Satya Nadella has been the CEO of Microsoft for a whole 70 days, during which he’s been changing the company’s direction at a blistering pace.
That’s when every inanimate object gets a computer chip sensor and an app and can be accessed over the Internet: your doors, your elevator, your medicine bottles, your sneakers, your air conditioner, even your contact lenses.
Nadella has come up with a new name for the phenom: “the data culture.”
First, he announced three new products:
- The next version of the company’s database called SQL Server 2014. The big thing here is that it now includes in-memory technology. SQL Server is a popular enterprise database. The database industry has been going through an “in-memory” revolution, largely thanks to SAP’s HANA database. “In-memory” databases can crunch vast amounts of data almost instantaneously.
- A new cloud service called “Microsoft Azure Intelligent Systems Service” that will host IoT apps that can control all of those sensors used with all of those objects. This isn’t the first such service. Salesforce offers a similar cloud, called Salesforce1.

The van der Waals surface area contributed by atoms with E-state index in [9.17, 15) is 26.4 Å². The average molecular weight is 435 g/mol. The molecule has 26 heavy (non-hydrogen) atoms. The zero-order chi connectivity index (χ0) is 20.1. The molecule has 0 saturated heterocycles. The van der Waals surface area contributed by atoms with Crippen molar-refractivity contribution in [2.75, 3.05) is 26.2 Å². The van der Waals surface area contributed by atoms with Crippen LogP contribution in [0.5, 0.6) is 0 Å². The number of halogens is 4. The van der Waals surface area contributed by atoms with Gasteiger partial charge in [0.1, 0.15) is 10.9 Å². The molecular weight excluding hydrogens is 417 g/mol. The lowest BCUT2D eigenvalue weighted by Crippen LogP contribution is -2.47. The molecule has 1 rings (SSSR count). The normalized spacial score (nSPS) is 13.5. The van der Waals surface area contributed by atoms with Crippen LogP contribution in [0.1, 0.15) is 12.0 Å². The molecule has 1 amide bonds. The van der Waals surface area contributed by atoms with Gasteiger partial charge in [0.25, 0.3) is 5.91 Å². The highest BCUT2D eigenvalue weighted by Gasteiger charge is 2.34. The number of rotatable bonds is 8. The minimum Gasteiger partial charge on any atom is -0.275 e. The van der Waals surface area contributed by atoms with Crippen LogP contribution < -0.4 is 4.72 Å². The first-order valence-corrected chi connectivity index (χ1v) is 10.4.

- A new product called the Analytics Platform System (APS) that combines Microsoft’s SQL Server database with another trendy database technology called Hadoop. This would be used by companies that want to run their own big data apps in house, instead of using a cloud service.
He also offered his vision for the future in a blog titled “The data culture for everyone.”
Here’s the key sentence:
We believe that with the right tools, insights can come from anyone, anywhere, at any time. When that happens, organisations develop what we describe as a ‘data culture.’
In the past, only people who knew how to use a complicated database could ask questions, do analysis and learn things. The next generation of technologies will be all about the apps that will let anyone, regardless of technical skill, sift through large quantities of information and discover new things, be it for research or business needs.
That, he says, will turn the world into a “data culture.”
By the way, this “data culture” will create a $US1.6 trillion business over the next four years, according to an IDC study commissioned by Microsoft.
Cisco’s John Chambers has predicted that the IoTs will be far bigger over time. In about a decade, it will be a $US14 trillion market, he says.
To give you some context, Gartner estimated that the entire tech market in 2014 will reach about $US3.8 trillion. So, if these predictions hold true, IoT will more than triple it.
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